|At a Glance Profile
Running for: 6 - 7 years
No. of marathons: 12
Listening to my body when it's telling me to stop.
Most looking forward to: The challenge as a whole, and learning from the experts.
Most dreading: Picking up an injury during training.
Favourite races: Half- marathons and marathons ( the Flora London Marathon in particular)
Did you know? I once had a £100 bet with a work mate, to lose 3 stone in 3 months and
I did it with 1 week to spare, although he never did pay-up!
• My RW profile
Finish Time: Didn't run due to a fractured hip
Nigel's Training Schedule | Nigel's Food Diary Analysis | Nigel's Training Thread | Nigel's Race-Week Nutrition Strategy
Flora London Marathon: Race Day
Nigel says: I won't deny that I was gutted not to run – I had to pull out due to a fractured hip a couple of weeks before, and it looks like I may not be able to run for two or three months now.
It’s been great being part of the team though – a real experience of a lifetime and one that I’ll definitely never forget. If it weren’t for my injury, I’m sure I would have run sub-3:00 – there are plenty of marathons around so I’m thinking about maybe trying again in September.
I’m going to take so much away from the experience. Thanks to Steve, I’ve learnt so much about running in general (not just marathons) and have changed the way I approach my running for good. I’ve also learnt lots from the Lucozade Sport Science team about fuel and hydration.
I've been overwhelmed by everyone’s support and best wishes in the forums too. I feel like I've made some great running friends (some of whom I’ve now met in person) and have really enjoyed sharing our experiences. I’m definitely going to be sticking around and picking everyone’s brains in the future.
Nigel's Video Diary
Weeks 13 - 14
Nigel says: I'm still having problems with my back. The good news is that it's not a stress fracture. The bad news is that no-one knows what it is! It's so frustrating - until I know what the problem is, I can't fix it.
I've been trying all kinds of things - cycling, stretching, numerous acupuncture appointments, even "girlie" half press-ups! I'm not sure whether this is having much effect though and have eased off the bike for a day or two just to see whether it was aggravating my back. Resting seems to be working, and I'm looking forward to trying a few gentle runs over the next few days.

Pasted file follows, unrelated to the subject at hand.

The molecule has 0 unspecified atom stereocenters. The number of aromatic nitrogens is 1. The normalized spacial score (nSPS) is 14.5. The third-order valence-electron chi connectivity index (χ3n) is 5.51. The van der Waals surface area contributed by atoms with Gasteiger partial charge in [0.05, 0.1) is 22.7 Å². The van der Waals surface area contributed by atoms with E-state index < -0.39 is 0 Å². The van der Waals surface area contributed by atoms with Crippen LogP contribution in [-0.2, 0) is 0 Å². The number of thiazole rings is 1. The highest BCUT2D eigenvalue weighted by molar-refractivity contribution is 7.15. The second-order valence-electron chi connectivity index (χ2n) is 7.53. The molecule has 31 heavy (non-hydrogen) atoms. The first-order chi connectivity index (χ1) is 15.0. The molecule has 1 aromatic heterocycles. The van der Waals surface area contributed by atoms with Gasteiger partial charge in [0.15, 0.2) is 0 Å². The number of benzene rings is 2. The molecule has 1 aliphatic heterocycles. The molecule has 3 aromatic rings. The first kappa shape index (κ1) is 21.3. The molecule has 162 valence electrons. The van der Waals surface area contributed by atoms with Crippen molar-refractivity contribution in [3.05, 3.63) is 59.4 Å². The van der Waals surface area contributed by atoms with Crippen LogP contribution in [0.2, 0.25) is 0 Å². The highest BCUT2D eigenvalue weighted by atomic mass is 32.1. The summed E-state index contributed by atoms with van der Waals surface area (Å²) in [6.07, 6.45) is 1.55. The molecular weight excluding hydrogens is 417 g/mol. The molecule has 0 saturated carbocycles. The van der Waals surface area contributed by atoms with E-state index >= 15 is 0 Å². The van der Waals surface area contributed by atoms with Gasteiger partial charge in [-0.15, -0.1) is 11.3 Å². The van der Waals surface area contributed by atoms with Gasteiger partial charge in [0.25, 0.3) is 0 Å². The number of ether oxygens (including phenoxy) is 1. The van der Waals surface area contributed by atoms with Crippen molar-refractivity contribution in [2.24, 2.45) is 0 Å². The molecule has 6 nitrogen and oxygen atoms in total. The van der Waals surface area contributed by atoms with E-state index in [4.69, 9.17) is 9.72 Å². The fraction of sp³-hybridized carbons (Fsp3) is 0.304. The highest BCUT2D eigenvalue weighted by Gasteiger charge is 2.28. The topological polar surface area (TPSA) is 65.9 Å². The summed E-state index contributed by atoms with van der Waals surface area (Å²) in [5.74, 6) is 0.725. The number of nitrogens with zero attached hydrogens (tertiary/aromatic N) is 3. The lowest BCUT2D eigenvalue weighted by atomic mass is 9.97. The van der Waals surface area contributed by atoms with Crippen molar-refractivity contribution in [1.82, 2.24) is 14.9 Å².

At the moment, my head is still 100% committed to this marathon, but my sub-3:00 goal is slipping out of sight. I really want to do the marathon, and even though it might be too late to grab that PB I still want to run and get round in a decent time.
Steve says: Sadly, Nigel's back injury has meant no running for the last fortnight. He is still optimistic he can do the race but his target would have required some hard training through March and early April. Nigel hasn't run since the Bath Half-Marathon (March 15).
Nigel will get the result of his scan shortly and hopefully, that will tell him exactly what the damage is and whether running again in the short-term is feasible. It will be a big ask for him to think about running 26 miles in two weeks but the experience should put him in good heart for his next marathon, when - back permitting - he can target the sub-3:00 he is most certainly capable of.
Weeks 11 - 12
Nigel says: The fortnight started well with my performance at the Bath Half-Marathon (March 15) - 1:27.00 and mile splits that ranged from 6:27 to 6:41. The start was very congested, but that probably kept my speed in check. I'm so pleased my splits were so even - consistent pacing is new to me but I think I've cracked it. I felt good and could have run a few more miles at that pace.
Unfortunately this did come with a price. A niggle I had in my back has turned nasty, and for the rest of the week I hardly managed to get any running in. I've been trying to stay active though. I've stretched so much I should be about 8ft tall by now, and I've spent hours on the exercise bike too.
I've got an MRI scan booked to find out what's wrong but if I'm not better and running again soon I'll be gutted. If I can't race on April 26, I'd rather run and just enjoy the atmosphere. Being a spectator just isn't the same. I really hope I'll be able to run it in a good time. I've just bought my train tickets - I AM going to London, and I'm determined to stay positive.
Steve says: Two weeks ago Nigel was gaining momentum towards his sub-3:00 ambition, getting more confident with his speed, endurance and overall fitness. He ran a very controlled race at the Bath Half-Marathon, finishing in 1:27 which was bang on target. Since then though he has been plagued by serious back pain and been unable to run.